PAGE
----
VMware

Using VMware Update Manager in Your VCS Instance

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IBM Cloud for VMware Solutions vCenter Server and Update Manager

Maintenance can be a chore. There always seems to be better things to do than painting your fence or cleaning out the gutters. However, we all know that a well-maintained environment is more reliable and safer. So, now that you have your newly provisioned IBM Cloud for VMware Solutions (IC4VS) vCenter Server (VCS) instance, how are you going to maintain it? One of the great things about VMware on IBM Cloud is that you can use your existing tools and knowledge straight away. The VMware folks have integrated VMware Update Manager (VUM) directly into the vCenter Server Appliance (VCSA) that is automatically deployed in your VCS instance.

VUM has proven itself a useful tool for updating, upgrading, and patching VMware products like vSphere ESXi, VMware Tools, and VM hardware. It now includes upgrading and patching of vSAN to keep your virtualized storage layer at the latest supported levels. Coupled with the VCS instance updating and patching from the IBM Cloud Console, which allows for upgrades of licensing and the updates of the VCS management components, you can now easily keep your VCS instance updated.

How to set up Update Manager

Can you use VMware Update Manager (VUM) straight out of the box in your new VCS instance? Well, not quite. For security, your VCSA does not have access to the Internet to connect to the VMware repositories. You will need to do a few simple tasks to get secure access, but don’t worry, we have it documented. You can review our approach, tweak it for the needs of your Enterprise, implement it, and enjoy the benefits of VUM.

How can the VCSA access the Internet? We are using a proxy server—in our case, a Squid proxy server running on a CentOS-Minimal operating system. This well known open-source proxy has a dedicated following, is often used, and is well understood by system administrators.

The use of the proxy server allows access to the repositories while preserving the integrity of the VCSA. So, all we need to do is:

  1. Configure the ESG to allow traffic and use NAT.
  2. Install a new VM running CentOS and Squid.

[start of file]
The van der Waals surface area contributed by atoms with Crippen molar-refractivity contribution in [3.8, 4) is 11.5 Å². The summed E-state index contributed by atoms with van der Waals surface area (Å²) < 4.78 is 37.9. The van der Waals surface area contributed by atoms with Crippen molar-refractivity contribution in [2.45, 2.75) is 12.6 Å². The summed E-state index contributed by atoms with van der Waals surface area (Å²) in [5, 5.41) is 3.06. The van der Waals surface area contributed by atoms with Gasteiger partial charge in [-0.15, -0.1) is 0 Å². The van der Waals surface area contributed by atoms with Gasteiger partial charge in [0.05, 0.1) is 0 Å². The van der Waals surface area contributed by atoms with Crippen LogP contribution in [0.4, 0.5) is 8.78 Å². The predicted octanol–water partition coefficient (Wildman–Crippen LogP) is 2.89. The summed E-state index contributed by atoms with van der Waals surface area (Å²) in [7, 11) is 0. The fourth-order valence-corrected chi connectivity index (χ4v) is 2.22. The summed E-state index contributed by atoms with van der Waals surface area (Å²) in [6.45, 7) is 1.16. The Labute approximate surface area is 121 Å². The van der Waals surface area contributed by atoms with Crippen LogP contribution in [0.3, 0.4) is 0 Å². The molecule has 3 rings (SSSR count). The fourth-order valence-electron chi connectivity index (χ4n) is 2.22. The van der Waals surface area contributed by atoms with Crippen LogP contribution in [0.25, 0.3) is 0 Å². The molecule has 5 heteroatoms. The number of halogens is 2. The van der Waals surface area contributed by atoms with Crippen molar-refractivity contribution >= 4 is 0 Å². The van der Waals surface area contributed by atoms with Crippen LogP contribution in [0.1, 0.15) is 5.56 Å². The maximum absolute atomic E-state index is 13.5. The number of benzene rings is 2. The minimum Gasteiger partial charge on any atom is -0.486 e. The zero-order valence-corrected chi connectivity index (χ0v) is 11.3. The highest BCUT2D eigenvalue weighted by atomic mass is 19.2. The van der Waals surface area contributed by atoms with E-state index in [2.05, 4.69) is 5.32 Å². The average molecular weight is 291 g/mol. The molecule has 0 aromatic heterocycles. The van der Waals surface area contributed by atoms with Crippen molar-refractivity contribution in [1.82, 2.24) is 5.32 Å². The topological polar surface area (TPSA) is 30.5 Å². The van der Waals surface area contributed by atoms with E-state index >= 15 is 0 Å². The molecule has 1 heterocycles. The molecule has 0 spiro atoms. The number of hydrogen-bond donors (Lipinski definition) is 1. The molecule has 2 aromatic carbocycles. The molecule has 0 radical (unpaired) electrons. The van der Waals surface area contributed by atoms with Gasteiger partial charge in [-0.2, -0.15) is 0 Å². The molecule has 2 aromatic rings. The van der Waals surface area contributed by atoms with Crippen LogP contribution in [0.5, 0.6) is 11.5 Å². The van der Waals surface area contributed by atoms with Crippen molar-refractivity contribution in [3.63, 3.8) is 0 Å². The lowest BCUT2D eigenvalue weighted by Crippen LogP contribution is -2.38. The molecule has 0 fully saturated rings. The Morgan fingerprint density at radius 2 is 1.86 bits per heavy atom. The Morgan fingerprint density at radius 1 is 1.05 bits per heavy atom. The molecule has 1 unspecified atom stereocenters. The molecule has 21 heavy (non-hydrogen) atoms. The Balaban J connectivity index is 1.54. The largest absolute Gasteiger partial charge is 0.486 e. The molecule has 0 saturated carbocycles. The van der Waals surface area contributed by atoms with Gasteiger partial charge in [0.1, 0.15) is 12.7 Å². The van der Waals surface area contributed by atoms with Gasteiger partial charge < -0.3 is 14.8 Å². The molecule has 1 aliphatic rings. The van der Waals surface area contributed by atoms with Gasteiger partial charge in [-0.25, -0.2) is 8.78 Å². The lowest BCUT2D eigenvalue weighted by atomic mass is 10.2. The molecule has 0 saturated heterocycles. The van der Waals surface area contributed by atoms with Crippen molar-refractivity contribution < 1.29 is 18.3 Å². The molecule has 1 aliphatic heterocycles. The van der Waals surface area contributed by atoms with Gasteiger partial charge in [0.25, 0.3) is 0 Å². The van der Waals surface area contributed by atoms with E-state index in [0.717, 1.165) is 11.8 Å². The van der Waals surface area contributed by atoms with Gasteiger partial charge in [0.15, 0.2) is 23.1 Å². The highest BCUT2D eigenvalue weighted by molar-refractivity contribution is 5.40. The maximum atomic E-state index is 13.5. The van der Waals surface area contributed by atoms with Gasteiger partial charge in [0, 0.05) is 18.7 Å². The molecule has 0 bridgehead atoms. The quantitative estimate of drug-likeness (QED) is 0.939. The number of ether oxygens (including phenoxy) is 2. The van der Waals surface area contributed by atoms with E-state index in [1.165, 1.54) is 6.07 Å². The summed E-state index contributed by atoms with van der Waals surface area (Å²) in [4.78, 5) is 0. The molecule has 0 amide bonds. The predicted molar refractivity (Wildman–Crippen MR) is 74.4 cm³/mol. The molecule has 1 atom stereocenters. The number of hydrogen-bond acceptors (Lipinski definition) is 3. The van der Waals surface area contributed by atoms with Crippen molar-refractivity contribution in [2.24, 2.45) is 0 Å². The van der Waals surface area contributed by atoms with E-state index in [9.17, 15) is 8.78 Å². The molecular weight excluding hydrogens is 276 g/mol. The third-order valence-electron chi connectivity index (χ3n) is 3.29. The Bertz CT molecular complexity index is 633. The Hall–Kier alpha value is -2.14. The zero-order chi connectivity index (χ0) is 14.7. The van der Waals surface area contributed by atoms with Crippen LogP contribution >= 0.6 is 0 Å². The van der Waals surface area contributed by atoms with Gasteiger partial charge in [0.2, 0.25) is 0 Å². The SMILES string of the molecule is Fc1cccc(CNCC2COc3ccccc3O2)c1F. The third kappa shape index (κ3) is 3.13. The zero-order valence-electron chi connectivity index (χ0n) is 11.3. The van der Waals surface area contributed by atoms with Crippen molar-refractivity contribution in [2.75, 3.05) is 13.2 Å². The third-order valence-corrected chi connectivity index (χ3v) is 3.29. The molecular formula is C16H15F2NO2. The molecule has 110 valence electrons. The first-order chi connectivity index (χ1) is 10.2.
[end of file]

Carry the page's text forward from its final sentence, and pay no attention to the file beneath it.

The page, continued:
3. Configure VUM to use the proxy.
  4. If you have a VCS cluster with vSAN, configure the VCSA to use the proxy for vSAN online health.

VCS with Proxy

What happens next

When enabled, you can use VUM to maintain your VMware products, leveraging the best practice approach built into the workflow. Use as much or as little automation as your Enterprise allows, as VUM is fully configurable. VUM is fully integrated into the vSphere Web Client so you access the Administration and Compliance views from the console you use every day.

We have published a simple five-step guide to help you through the process:

  1. A one-time task to initially configure the VCS cluster for VUM.
  2. Get VUM to gather the latest metadata about available upgrades, patches, or extensions.
  3. Create baselines and attach to clusters, hosts, and VMs.
  4. Scan clusters, hosts, and VMs against the baselines and then review the scans for compliance.
  5. Optionally, patches and extensions can be staged to the host before remediation. During remediation, VUM applies the patches, extensions, and upgrades.

We have also included information on updating VCSA, patching NSX, and using native NIC drivers that contains helpful tips and tricks to minimize the time you spend on chores.

Additionally, we have two videos on proxy installation and configuration and updating a cluster with VUM available.

About the author

Neil Taylor (@Neil1Taylor) is a senior architect who has worked with IBM clients for over 18 years and has been helping them benefit from IBM Cloud since 2013.

For more great IBM Cloud content, please follow the rest of our team for continual updates: Jack Benney (@benney), Jordan Shamir (@jordanshamir2), Simon Kofkin-Hansen (@simonkh), and Scott Moonen (@smoonen).

VMware Enablement Architect

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